We recommend CodeIgniter for beginner developers trying to master a language quickly. It’s best suited to light web applications that won’t require a lot of maintenance in the future.
- Small footprint (storage requirements are only about 256 MB)
- Better for executing fast or small-scale web applications, especially personal websites
- Doesn’t require the developer to remain in MVC pattern
- Easy to learn and ultra-fast to master
- OODB handles non-relational information better
- No global template structure and a small library offering
- Future maintenance will be a massive headache, possibly requiring rewriting large amounts of code
- Does not support modular separation
We recommend Laravel for developers building enterprise or B2B websites that must evolve with changing web trends. It takes a little bit longer to master on the front end, but with exhaustive libraries and robust templates, maintenance will be a lot more simple.
- Blade templates provide an elegant solution to HTML without spaghetti codes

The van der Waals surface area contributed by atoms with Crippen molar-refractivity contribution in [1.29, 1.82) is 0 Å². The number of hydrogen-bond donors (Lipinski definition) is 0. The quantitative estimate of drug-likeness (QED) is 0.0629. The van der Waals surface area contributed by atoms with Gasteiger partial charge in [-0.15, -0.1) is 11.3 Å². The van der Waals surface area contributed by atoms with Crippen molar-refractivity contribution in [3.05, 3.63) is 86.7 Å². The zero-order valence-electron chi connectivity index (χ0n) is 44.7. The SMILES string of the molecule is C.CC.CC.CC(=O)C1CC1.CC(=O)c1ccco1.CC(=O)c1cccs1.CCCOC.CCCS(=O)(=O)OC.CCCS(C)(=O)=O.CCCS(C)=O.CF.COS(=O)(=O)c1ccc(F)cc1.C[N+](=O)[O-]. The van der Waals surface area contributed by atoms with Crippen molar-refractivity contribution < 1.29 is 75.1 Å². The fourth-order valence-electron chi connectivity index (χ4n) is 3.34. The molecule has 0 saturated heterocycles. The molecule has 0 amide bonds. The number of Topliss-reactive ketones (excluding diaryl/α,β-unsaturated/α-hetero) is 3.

- Offers exhaustive libraries and better documentation than CodeIgniter
- ORM delivers business solutions for relational objects and organized structure
- Fulfills security requirements needed for modern websites
- Offers IOC support and comes with Artisan, a built-in CI, making it better for enterprise solutions
- Query builder and Elegant ORM inconsistencies may return invalid queries
- Laravel doesn’t import legacy systems well
- Bloated codes aren’t lightweight. The footprint is going to be massive compared to CodeIgniter
CodeIgniter vs Laravel: Final Thoughts
Your application’s purpose and future will decide between these two options. Smaller solutions are quick with CodeIgniter. Laravel builds solutions that take the broad, long view into consideration. Choose accordingly. That’s our Laravel vs CodeIgniter final verdict.